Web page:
organizations around the country, working on economic vitality and community development. So today I am going to talk about financial
trends and practices in immigrant communities. So I apologize. I know that some of the CAB members, this
may not be new information for you. But I thought it was important to take a step
back, and sort of give an overview of immigrant communities nationwide. And then I am going to sort of move us to
some of the factors that play into, you know, why new Americans are more vulnerable to predatory
practices. And then lastly, I am going to share a model
that national capacity has been testing in peer lending circles, type two immigrant financial
education. So first, I just wanted to share sort of,
you know, who are the new Americans and what the diversity is. So you know, in 2014, the foreign born made
up 13.3 percent of the total population. And in 1990, more than 80 percent of the foreign
born were living in cities with populations over a million. So the point here is really that, you know,
a large percentage of our new immigrants are living in the major cities. And that is what I am going to focus on today. I know that there is a very substantial immigrant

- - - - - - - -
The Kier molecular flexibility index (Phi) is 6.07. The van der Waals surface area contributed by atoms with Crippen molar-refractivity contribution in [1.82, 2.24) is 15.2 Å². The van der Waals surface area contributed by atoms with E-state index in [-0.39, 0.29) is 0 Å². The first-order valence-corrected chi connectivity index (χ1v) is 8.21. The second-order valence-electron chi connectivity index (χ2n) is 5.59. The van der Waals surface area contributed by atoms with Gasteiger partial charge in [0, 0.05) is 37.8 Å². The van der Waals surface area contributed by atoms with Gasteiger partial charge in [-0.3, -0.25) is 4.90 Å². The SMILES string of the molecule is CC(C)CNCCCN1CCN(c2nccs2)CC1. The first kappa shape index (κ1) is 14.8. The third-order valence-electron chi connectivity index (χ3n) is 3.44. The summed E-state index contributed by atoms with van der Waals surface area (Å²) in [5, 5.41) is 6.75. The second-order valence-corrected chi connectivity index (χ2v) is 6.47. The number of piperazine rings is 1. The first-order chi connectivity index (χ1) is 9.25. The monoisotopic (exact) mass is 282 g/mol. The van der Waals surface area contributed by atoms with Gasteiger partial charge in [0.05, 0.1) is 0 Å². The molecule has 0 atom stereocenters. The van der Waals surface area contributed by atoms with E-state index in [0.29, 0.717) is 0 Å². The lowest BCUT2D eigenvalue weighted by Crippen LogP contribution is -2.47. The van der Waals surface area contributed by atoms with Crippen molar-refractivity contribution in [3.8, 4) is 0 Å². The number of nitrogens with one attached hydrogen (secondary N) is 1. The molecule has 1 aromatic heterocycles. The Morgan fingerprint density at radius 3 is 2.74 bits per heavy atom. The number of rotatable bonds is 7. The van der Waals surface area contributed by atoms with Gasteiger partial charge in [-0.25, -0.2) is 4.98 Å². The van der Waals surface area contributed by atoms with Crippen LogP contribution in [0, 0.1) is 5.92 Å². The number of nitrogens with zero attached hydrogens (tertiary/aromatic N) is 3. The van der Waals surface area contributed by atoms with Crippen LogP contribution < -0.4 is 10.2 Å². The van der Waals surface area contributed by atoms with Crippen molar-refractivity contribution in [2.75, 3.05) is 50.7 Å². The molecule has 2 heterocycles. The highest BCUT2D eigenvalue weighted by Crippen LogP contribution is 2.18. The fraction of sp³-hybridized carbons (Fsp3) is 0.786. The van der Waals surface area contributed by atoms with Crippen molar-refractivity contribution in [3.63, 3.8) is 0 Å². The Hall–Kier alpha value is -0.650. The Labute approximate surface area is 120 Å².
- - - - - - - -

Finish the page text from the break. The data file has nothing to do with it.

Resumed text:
population in rural communities. But really, the issues I am going to focus
on today are in the cities. So here, again, just to give people a sense
of the diversity, in New York City, immigrants and their children make up more than 60 percent
of the population. So six out of ten New Yorkers are immigrants,
or their children. And not one population makes up more than
12 percent of that immigrant group, not one ethnicity. And so New York is unique in that there isn’t
one necessarily one immigrant group that city agency could target for sure. So working in that kind of diverse population
comes with its own challenges. Houston, the immigrant population makes up
almost ‑‑ hold on. I don’t want to get this wrong. I pulled this data out for us. It increased by 60 percent from 2000 to 2010. And 44 percent of that is made up of Mexican
immigrants, and another 13 percent from Central and South America. So in Houston, the population looks a little
differently. And then I pulled up some data about Arkansas,
since we are here. And the immigrant population here, what is
important to note here is that it is growing. It grew by 82 percent in the last decade,
between 2000 and 2010. And immigrants made up 7 percent of the workforce
in Arkansas and 10 percent of children in the state. So this population is growing. There is also worth noting, a substantial
population of Marshallese COFA migrants here. So for those of you that don’t know, COFA
stands for Compact of Free Association. So these are ‑‑ this is an agreement
between the U.S. and the Marshall Islands. And so their status is similar to that of
Puerto Rico, similar type of representation. So they qualify for some benefits like the
EITC and others, they don’t, So factors contributing to vulnerability to